The big winners in global equity markets since the 2008 financial crisis have been those companies that have successfully fought the economic headwinds and delivered above-average growth, according to a new report by The Boston Consulting Group (BCG).
The top ten value creators in 25 industrial sectors delivered sales growth ranging from 6 percent per year, on average, in the forest products and multibusiness industries to 27 percent per year in the pharmaceutical and technology sectors.
These growth rates are between two times and nine times the current rate of growth in global GDP (roughly 3 percent).
These findings were released in BCG’s fifteenth annual Value Creators report, Unlocking New Sources of Value Creation.
The 2013 Value Creators Rankings
The 2013 Value Creators rankings are based on an analysis of total shareholder return (TSR) at 1,616 global companies for the five-year period from 2008 through 2012. The rankings list the top ten value creators for the entire sample, for large-cap companies (defined as those with a market valuation of at least $50 billion), and for 25 separate industrial sectors.
The average annual TSR for the 1,616 companies in study's sample was approximately 4 percent. The average annual TSR for the 25 industry sectors ranged from 11 percent (in retail and in consumer nondurables) to –8 percent (in metals).
The average TSR of the top ten companies in each industry outpaced their industry averages by between 11 percentage points (in insurance) and 32 percentage points (in pharmaceuticals).
A company had to deliver an average annual TSR of at least 12 percent per year to be in the top quartile of the global sample and at least 49.2 percent to make the top ten.
The most successful companies delivered TSR of more than 60 percent per year. And this year’s top value creator—U.S. biopharma company Pharmacyclics—had an average annual TSR greater than 100 percent.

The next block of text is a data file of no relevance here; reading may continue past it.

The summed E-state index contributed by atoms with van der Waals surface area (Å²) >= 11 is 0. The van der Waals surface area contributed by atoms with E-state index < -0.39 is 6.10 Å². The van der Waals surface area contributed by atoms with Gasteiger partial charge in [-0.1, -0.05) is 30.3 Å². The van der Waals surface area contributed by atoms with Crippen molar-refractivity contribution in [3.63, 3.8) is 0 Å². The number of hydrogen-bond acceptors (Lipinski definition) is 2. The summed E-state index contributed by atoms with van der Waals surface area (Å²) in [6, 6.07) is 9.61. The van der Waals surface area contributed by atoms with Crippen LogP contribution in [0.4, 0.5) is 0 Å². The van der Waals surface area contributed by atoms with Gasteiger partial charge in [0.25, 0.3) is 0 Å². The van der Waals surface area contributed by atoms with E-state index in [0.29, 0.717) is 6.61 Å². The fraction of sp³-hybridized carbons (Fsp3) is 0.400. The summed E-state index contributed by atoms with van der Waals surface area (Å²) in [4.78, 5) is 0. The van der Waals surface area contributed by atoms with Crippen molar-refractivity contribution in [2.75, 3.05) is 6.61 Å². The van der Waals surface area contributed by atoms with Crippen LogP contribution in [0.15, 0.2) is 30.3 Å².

Companies from emerging markets continue to dominate the global top ten, with the majority coming from countries such as Brazil, the Philippines, Russia, and Thailand.
When it comes to the world’s largest companies, however, the balance shifts back toward the developed world. Although the number-one large-cap value creator is the
Chinese online media company Tencent, seven of the top ten companies in this category are from developed-world economies—including familiar companies such as Danish pharmaceutical manufacturer Novo Nordisk at number three, South Korean powerhouse Samsung Electronics at number four, Spanish retailer Inditex at number five, and Apple (by far, the company with the biggest market valuation on our list) at number six.
In some sectors, dividend yields were a major contributor to top performance. For example, dividends accounted for roughly a quarter of the average TSR (24 percent) delivered by the oil industry’s top ten, more than a third of the average TSR (16 percent) delivered by the power and gas utilities top ten, and almost half of the average TSR (9 percent) delivered by the insurance top ten.
“All things being equal, sustainable earnings growth is the key to long-term value creation,” said Gerry Hansell, a BCG senior partner and coauthor of the report. “But investments to drive earnings growth often end up destroying value. Other actions—raising margins, reducing risk, allocating capital differently, restructuring the portfolio—may be more relevant depending on the company’s opportunity set and starting position.”